Visual Art Commentaries

Political Clout for the Visual Arts
Virginia Hoffman, SRQDaily  December 24, 2011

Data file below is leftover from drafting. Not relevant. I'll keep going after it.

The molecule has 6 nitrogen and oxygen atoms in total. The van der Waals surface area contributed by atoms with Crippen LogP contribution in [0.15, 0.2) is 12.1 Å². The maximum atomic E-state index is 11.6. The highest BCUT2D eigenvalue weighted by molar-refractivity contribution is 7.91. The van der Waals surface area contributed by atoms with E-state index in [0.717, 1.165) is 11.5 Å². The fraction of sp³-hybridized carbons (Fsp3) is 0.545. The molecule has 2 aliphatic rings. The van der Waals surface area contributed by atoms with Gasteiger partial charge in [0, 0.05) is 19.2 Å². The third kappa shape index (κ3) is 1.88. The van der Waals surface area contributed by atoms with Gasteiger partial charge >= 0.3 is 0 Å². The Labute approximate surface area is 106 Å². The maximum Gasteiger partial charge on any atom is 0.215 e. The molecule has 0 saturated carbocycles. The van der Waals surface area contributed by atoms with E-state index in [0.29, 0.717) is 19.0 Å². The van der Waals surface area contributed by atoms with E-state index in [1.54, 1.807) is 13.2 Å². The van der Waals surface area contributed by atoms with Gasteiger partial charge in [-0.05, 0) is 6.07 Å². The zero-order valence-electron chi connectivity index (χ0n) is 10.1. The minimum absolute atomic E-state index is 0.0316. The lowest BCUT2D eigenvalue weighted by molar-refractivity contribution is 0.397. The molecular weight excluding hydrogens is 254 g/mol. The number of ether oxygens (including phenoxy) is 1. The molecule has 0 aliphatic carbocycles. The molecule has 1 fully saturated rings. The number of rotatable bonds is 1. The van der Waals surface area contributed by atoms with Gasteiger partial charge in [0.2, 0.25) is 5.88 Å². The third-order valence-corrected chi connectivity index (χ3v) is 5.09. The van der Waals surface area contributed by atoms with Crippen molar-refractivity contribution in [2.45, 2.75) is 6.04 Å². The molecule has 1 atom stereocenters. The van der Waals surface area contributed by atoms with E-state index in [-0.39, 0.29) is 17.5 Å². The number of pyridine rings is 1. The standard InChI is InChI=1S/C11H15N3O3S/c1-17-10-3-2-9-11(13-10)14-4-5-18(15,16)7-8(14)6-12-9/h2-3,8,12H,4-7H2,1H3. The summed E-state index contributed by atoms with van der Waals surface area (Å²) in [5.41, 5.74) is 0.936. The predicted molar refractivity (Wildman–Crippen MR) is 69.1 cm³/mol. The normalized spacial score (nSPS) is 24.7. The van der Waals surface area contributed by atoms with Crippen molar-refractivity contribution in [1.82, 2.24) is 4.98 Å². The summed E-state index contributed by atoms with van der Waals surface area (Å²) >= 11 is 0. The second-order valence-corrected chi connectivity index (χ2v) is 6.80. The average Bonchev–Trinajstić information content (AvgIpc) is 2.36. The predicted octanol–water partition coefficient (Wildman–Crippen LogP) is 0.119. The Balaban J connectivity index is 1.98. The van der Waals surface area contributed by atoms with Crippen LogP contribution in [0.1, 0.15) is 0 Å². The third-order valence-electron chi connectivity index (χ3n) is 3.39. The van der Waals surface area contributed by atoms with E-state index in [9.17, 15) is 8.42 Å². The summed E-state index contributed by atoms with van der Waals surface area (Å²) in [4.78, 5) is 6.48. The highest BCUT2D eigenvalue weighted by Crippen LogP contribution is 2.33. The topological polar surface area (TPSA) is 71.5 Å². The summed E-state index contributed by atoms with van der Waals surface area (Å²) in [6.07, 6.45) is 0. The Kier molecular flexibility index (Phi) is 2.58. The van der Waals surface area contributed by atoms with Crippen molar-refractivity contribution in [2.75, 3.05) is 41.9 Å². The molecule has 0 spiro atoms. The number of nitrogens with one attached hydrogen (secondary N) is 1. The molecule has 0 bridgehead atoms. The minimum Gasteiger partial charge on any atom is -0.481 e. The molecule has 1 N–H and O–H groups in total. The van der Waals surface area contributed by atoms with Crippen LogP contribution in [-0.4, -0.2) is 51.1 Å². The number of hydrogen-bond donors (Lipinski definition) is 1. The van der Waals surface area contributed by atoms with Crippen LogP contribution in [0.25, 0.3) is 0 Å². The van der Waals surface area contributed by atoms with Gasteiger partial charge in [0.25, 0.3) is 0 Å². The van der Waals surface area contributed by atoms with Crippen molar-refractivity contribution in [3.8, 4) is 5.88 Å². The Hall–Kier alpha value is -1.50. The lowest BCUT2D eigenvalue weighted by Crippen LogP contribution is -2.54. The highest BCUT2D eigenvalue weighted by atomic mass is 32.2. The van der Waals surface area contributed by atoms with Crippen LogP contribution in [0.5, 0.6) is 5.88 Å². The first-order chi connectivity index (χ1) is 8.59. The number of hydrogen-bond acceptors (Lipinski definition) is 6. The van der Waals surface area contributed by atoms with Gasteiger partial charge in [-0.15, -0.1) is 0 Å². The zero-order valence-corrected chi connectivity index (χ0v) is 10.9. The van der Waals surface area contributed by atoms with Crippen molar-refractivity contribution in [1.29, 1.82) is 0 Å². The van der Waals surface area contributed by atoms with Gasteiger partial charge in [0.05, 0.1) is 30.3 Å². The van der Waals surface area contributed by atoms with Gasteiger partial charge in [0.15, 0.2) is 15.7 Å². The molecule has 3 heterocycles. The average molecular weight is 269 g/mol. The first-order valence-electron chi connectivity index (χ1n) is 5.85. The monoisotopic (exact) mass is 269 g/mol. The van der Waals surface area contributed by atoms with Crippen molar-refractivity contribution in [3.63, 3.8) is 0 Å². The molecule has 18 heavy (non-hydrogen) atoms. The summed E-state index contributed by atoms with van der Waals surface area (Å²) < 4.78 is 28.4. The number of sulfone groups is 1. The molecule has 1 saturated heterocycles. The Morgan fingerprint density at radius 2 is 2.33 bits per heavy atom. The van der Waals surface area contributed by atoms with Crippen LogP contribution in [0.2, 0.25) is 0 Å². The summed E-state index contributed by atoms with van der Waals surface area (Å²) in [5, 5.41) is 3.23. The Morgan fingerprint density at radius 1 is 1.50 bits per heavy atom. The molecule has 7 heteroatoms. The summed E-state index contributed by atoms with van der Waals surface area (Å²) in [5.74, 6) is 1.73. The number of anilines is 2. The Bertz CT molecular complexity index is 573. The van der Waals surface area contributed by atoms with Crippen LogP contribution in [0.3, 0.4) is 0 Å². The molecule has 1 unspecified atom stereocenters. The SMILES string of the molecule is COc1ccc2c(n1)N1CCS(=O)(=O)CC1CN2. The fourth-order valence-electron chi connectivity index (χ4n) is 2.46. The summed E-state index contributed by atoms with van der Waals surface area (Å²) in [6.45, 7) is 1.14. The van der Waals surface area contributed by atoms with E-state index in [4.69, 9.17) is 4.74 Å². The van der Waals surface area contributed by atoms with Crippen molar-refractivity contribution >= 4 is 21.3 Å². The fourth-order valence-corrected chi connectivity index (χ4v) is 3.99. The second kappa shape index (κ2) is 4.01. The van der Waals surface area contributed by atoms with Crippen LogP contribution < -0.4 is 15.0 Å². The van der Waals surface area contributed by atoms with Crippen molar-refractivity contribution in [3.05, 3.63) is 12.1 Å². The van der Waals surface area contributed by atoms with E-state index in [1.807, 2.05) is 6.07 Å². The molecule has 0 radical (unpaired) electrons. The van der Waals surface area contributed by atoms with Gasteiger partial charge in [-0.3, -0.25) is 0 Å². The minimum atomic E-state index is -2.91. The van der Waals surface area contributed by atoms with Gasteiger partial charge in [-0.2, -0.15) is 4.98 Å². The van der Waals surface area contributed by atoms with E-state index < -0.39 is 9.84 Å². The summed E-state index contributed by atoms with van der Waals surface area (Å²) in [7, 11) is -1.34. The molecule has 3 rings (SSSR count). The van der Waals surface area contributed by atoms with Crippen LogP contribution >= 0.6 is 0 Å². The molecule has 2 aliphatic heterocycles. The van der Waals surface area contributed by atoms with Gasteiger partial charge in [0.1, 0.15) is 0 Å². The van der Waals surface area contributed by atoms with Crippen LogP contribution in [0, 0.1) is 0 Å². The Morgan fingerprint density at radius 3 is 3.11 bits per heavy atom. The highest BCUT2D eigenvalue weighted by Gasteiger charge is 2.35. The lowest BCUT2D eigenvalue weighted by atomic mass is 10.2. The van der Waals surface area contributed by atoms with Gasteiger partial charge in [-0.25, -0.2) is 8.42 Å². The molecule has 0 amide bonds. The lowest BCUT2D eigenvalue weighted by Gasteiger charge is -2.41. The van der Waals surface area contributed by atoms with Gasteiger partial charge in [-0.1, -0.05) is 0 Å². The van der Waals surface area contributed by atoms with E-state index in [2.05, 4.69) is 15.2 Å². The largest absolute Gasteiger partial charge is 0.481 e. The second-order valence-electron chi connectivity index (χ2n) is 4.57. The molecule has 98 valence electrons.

Precisely 20 years ago, a small group of visual artists started an organization called Artarget with the agenda of establishing a presence and exhibition opportunities for emerging artists. The genre of our art was Avant-garde, as “cutting edge” had not yet made its way into the art world lexicon. Our first exhibition was a huge success. Four hundred people attended our opening, with a steady stream of visitors to the weeklong exhibition and credible reviews, (yes there were once art critics in Sarasota). Artarget established the first visual arts presence in the Arts Day and we achieved our goals by word of mouth, as the Internet did not factor in back then. The group eventually faded and, until now, the underlying value of our group has been lost. My reflections on the year 2011, which I thought of as a tipping point year, started with the promise of the progressive Festival Committee. But nothing changed in regard to establishing reliable support for the visual arts. Instead, we got kitsch statuary and all promises of economic incentives were laid in shaky hands with little grasp of aesthetic standards. Worse yet, the small amount of opportunities for local visual artists still seem to get farmed out to outsiders. The single exception, Dennis Kowal won the purchase award for the Intersections public art project. Can this change in 2012? I still yearn for the establishment of a higher aesthetic ideal for our visual arts that is part of a process imbued with transparency and accountability. This has been missing as leadership is seduced by proposals slapped on the table loaded with social and political currency but with little connection to assisting the local community of artists to grow and prosper. Rather, our monies flow to outsiders who have no investment in our city. Since Artarget days, a new generation of artists has emerged. They are more knowledgeable of politics and influence. My wish for them is to unite; it’s the only way to create “Political Clout for the Visual Arts.”